U.S. coronavirus cases rise by nearly 50,000 in biggest one-day spike of pandemic
New U.S. COVID-19 cases rose by nearly 50,000 on Wednesday, according to a Reuters tally, marking the biggest one-day spike since the start of the pandemic.
The record follows a warning by the government’s top infectious diseases expert that the number could soon double to 100,000 cases a day if Americans do not come together to take steps necessary to halt the virus’ resurgent spread, such as wearing masks when unable to practice social distancing.
In the first week of June, the United States added about 22,000 new coronavirus cases each day. But as the month progressed, hotspots began to emerge across the Sun Belt. In the last seven days of June, daily new infections almost doubled to 42,000 nationally.
Brazil is the only other country to report more than 50,000 new cases in one day. The United States reported at least 49,286 cases on Tuesday.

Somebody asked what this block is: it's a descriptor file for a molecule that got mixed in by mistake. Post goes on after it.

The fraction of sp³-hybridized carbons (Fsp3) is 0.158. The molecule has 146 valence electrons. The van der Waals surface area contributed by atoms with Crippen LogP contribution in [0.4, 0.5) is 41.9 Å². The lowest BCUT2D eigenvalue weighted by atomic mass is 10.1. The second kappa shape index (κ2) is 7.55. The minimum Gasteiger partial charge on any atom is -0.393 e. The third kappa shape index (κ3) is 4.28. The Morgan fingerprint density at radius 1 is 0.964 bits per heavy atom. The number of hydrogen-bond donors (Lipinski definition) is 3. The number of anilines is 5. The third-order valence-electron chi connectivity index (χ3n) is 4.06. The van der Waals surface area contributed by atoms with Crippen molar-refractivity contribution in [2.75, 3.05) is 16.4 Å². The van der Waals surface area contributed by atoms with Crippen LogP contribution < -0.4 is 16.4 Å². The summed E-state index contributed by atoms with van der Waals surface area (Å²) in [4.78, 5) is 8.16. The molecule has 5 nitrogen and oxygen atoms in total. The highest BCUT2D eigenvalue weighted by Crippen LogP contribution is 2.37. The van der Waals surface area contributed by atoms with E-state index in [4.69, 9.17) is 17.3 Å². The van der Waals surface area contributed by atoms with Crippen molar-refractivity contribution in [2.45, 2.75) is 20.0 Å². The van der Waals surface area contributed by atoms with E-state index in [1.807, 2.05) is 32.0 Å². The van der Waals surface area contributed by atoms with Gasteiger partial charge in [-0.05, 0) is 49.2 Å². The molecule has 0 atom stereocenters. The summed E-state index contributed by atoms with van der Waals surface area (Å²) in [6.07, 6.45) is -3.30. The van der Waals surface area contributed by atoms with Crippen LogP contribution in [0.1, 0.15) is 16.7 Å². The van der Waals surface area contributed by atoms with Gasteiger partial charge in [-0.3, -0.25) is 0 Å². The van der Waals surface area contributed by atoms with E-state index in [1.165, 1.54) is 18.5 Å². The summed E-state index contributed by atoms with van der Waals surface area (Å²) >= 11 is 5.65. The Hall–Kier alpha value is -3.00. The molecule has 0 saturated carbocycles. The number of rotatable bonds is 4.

More than half of new U.S. cases each day come from Arizona, California, Florida and Texas, home to 30% of the country’s population. All four states plus 10 others saw new cases more than double in June.
The daily increase in new cases could reach 100,000 unless a nationwide push was made to tamp down the fast-spreading virus, Dr. Anthony Fauci, head of the National Institute of Allergy and Infectious Diseases, told a U.S. Senate committee on Tuesday.
“We can’t just focus on those areas that are having the surge. It puts the entire country at risk,” Fauci said.
The rise in cases is not just the result of more testing. Hospitalizations are also skyrocketing.
Nationally, 7% of coronavirus diagnostic tests came back positive last week, up from 5% the prior week, according to a Reuters analysis. Arizona’s positivity test rate was 24% last week, Florida’s was 16%. Nevada, South Carolina and Texas were all 15%, according to the analysis.
Some of the recent increase traces back to Memorial Day holiday celebrations in late May. Health experts are worried about Independence Day celebrations this weekend, when Americans traditionally flock to beaches and campgrounds to watch fireworks displays.